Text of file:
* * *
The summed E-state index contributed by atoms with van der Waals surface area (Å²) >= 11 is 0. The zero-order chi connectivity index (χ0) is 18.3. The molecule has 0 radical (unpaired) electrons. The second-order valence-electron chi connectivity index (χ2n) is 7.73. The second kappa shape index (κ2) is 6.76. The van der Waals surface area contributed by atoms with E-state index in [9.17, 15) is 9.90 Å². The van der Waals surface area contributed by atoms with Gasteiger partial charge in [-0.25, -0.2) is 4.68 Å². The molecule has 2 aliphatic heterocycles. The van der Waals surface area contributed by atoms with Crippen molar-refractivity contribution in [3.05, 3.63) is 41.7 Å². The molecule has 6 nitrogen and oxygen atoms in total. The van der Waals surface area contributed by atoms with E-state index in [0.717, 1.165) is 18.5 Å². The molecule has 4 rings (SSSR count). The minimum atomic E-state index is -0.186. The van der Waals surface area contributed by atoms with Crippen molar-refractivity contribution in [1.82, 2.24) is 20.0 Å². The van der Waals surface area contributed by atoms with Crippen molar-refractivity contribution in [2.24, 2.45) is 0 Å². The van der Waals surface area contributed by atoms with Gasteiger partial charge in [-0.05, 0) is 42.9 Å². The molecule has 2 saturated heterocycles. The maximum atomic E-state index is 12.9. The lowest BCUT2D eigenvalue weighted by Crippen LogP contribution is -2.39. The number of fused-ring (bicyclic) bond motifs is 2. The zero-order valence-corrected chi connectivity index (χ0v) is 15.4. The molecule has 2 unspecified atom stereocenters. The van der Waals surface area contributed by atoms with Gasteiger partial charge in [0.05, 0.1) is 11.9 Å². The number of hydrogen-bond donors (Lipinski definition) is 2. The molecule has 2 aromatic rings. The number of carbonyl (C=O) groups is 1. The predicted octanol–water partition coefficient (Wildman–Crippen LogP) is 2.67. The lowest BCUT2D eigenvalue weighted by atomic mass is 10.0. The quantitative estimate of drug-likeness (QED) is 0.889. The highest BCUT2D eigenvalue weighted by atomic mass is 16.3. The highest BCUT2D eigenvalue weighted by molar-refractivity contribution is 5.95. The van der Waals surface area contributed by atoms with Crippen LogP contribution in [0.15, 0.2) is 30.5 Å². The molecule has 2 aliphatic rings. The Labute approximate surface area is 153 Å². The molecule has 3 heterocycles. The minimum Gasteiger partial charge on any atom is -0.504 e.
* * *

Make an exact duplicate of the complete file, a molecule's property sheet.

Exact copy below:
The summed E-state index contributed by atoms with van der Waals surface area (Å²) >= 11 is 0. The zero-order chi connectivity index (χ0) is 18.3. The molecule has 0 radical (unpaired) electrons. The second-order valence-electron chi connectivity index (χ2n) is 7.73. The second kappa shape index (κ2) is 6.76. The van der Waals surface area contributed by atoms with E-state index in [9.17, 15) is 9.90 Å². The van der Waals surface area contributed by atoms with Gasteiger partial charge in [-0.25, -0.2) is 4.68 Å². The molecule has 2 aliphatic heterocycles. The van der Waals surface area contributed by atoms with Crippen molar-refractivity contribution in [3.05, 3.63) is 41.7 Å². The molecule has 6 nitrogen and oxygen atoms in total. The van der Waals surface area contributed by atoms with E-state index in [0.717, 1.165) is 18.5 Å². The molecule has 4 rings (SSSR count). The minimum atomic E-state index is -0.186. The van der Waals surface area contributed by atoms with Crippen molar-refractivity contribution in [1.82, 2.24) is 20.0 Å². The van der Waals surface area contributed by atoms with Crippen molar-refractivity contribution in [2.24, 2.45) is 0 Å². The van der Waals surface area contributed by atoms with Gasteiger partial charge in [-0.05, 0) is 42.9 Å². The molecule has 2 saturated heterocycles. The maximum atomic E-state index is 12.9. The lowest BCUT2D eigenvalue weighted by Crippen LogP contribution is -2.39. The number of fused-ring (bicyclic) bond motifs is 2. The zero-order valence-corrected chi connectivity index (χ0v) is 15.4. The molecule has 2 unspecified atom stereocenters. The van der Waals surface area contributed by atoms with Gasteiger partial charge in [0.05, 0.1) is 11.9 Å². The number of hydrogen-bond donors (Lipinski definition) is 2. The molecule has 2 aromatic rings. The number of carbonyl (C=O) groups is 1. The predicted octanol–water partition coefficient (Wildman–Crippen LogP) is 2.67. The lowest BCUT2D eigenvalue weighted by atomic mass is 10.0. The quantitative estimate of drug-likeness (QED) is 0.889. The highest BCUT2D eigenvalue weighted by atomic mass is 16.3. The highest BCUT2D eigenvalue weighted by molar-refractivity contribution is 5.95. The van der Waals surface area contributed by atoms with Crippen LogP contribution in [0.15, 0.2) is 30.5 Å². The molecule has 2 aliphatic rings. The Labute approximate surface area is 153 Å². The molecule has 3 heterocycles. The minimum Gasteiger partial charge on any atom is -0.504 e.